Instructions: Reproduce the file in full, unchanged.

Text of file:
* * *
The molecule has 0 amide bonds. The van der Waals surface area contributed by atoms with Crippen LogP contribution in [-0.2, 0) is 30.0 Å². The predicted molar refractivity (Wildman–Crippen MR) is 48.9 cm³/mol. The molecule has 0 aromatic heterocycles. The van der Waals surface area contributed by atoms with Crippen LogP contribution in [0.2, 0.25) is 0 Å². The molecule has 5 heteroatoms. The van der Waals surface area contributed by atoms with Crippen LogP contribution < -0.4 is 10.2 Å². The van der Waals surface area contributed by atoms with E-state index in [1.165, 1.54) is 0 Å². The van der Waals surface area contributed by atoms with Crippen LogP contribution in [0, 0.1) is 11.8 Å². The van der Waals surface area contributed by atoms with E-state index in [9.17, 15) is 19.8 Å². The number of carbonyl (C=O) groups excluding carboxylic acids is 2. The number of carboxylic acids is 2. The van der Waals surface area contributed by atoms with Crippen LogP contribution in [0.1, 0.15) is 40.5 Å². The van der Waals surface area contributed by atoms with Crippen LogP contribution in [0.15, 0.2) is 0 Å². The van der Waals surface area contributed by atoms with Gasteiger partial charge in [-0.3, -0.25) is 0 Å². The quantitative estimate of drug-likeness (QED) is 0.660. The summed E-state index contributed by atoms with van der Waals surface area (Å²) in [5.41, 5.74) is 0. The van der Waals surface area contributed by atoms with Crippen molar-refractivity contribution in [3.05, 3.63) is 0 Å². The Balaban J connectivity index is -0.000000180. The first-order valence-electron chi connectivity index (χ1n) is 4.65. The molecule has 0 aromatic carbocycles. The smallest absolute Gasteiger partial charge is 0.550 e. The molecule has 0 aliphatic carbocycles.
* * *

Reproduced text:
The molecule has 0 amide bonds. The van der Waals surface area contributed by atoms with Crippen LogP contribution in [-0.2, 0) is 30.0 Å². The predicted molar refractivity (Wildman–Crippen MR) is 48.9 cm³/mol. The molecule has 0 aromatic heterocycles. The van der Waals surface area contributed by atoms with Crippen LogP contribution in [0.2, 0.25) is 0 Å². The molecule has 5 heteroatoms. The van der Waals surface area contributed by atoms with Crippen LogP contribution < -0.4 is 10.2 Å². The van der Waals surface area contributed by atoms with E-state index in [1.165, 1.54) is 0 Å². The van der Waals surface area contributed by atoms with Crippen LogP contribution in [0, 0.1) is 11.8 Å². The van der Waals surface area contributed by atoms with E-state index in [9.17, 15) is 19.8 Å². The number of carbonyl (C=O) groups excluding carboxylic acids is 2. The number of carboxylic acids is 2. The van der Waals surface area contributed by atoms with Crippen LogP contribution in [0.1, 0.15) is 40.5 Å². The van der Waals surface area contributed by atoms with Crippen LogP contribution in [0.15, 0.2) is 0 Å². The van der Waals surface area contributed by atoms with Gasteiger partial charge in [-0.3, -0.25) is 0 Å². The quantitative estimate of drug-likeness (QED) is 0.660. The summed E-state index contributed by atoms with van der Waals surface area (Å²) in [5.41, 5.74) is 0. The van der Waals surface area contributed by atoms with Crippen molar-refractivity contribution in [3.05, 3.63) is 0 Å². The Balaban J connectivity index is -0.000000180. The first-order valence-electron chi connectivity index (χ1n) is 4.65. The molecule has 0 aromatic carbocycles. The smallest absolute Gasteiger partial charge is 0.550 e. The molecule has 0 aliphatic carbocycles.